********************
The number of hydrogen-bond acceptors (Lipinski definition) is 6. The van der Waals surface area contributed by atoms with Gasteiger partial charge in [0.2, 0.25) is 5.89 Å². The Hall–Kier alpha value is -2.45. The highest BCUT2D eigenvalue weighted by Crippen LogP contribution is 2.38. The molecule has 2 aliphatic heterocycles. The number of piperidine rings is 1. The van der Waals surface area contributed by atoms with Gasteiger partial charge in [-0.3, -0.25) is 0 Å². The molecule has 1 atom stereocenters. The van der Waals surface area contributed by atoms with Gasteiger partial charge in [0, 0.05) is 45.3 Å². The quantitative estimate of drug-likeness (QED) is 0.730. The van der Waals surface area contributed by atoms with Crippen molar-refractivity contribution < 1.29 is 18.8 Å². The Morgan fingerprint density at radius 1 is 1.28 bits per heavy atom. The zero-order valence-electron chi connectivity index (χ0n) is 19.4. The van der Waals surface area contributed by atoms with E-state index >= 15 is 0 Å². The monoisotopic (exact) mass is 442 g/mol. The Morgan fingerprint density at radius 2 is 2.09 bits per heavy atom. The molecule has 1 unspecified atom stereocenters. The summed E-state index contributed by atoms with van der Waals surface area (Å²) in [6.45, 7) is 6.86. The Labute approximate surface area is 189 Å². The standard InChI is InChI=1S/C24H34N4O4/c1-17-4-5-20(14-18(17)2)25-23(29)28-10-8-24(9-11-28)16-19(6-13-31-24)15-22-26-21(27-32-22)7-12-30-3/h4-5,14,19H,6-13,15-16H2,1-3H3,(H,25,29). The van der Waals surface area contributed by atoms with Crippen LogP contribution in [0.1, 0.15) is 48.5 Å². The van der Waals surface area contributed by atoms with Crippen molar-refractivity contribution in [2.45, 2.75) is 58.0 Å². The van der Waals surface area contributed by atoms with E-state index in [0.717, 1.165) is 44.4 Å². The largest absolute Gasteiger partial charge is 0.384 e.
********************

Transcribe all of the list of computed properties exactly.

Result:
The number of hydrogen-bond acceptors (Lipinski definition) is 6. The van der Waals surface area contributed by atoms with Gasteiger partial charge in [0.2, 0.25) is 5.89 Å². The Hall–Kier alpha value is -2.45. The highest BCUT2D eigenvalue weighted by Crippen LogP contribution is 2.38. The molecule has 2 aliphatic heterocycles. The number of piperidine rings is 1. The van der Waals surface area contributed by atoms with Gasteiger partial charge in [-0.3, -0.25) is 0 Å². The molecule has 1 atom stereocenters. The van der Waals surface area contributed by atoms with Gasteiger partial charge in [0, 0.05) is 45.3 Å². The quantitative estimate of drug-likeness (QED) is 0.730. The van der Waals surface area contributed by atoms with Crippen molar-refractivity contribution < 1.29 is 18.8 Å². The Morgan fingerprint density at radius 1 is 1.28 bits per heavy atom. The zero-order valence-electron chi connectivity index (χ0n) is 19.4. The van der Waals surface area contributed by atoms with E-state index >= 15 is 0 Å². The monoisotopic (exact) mass is 442 g/mol. The Morgan fingerprint density at radius 2 is 2.09 bits per heavy atom. The molecule has 1 unspecified atom stereocenters. The summed E-state index contributed by atoms with van der Waals surface area (Å²) in [6.45, 7) is 6.86. The Labute approximate surface area is 189 Å². The standard InChI is InChI=1S/C24H34N4O4/c1-17-4-5-20(14-18(17)2)25-23(29)28-10-8-24(9-11-28)16-19(6-13-31-24)15-22-26-21(27-32-22)7-12-30-3/h4-5,14,19H,6-13,15-16H2,1-3H3,(H,25,29). The van der Waals surface area contributed by atoms with Crippen LogP contribution in [0.1, 0.15) is 48.5 Å². The van der Waals surface area contributed by atoms with Crippen molar-refractivity contribution in [2.45, 2.75) is 58.0 Å². The van der Waals surface area contributed by atoms with E-state index in [0.717, 1.165) is 44.4 Å². The largest absolute Gasteiger partial charge is 0.384 e.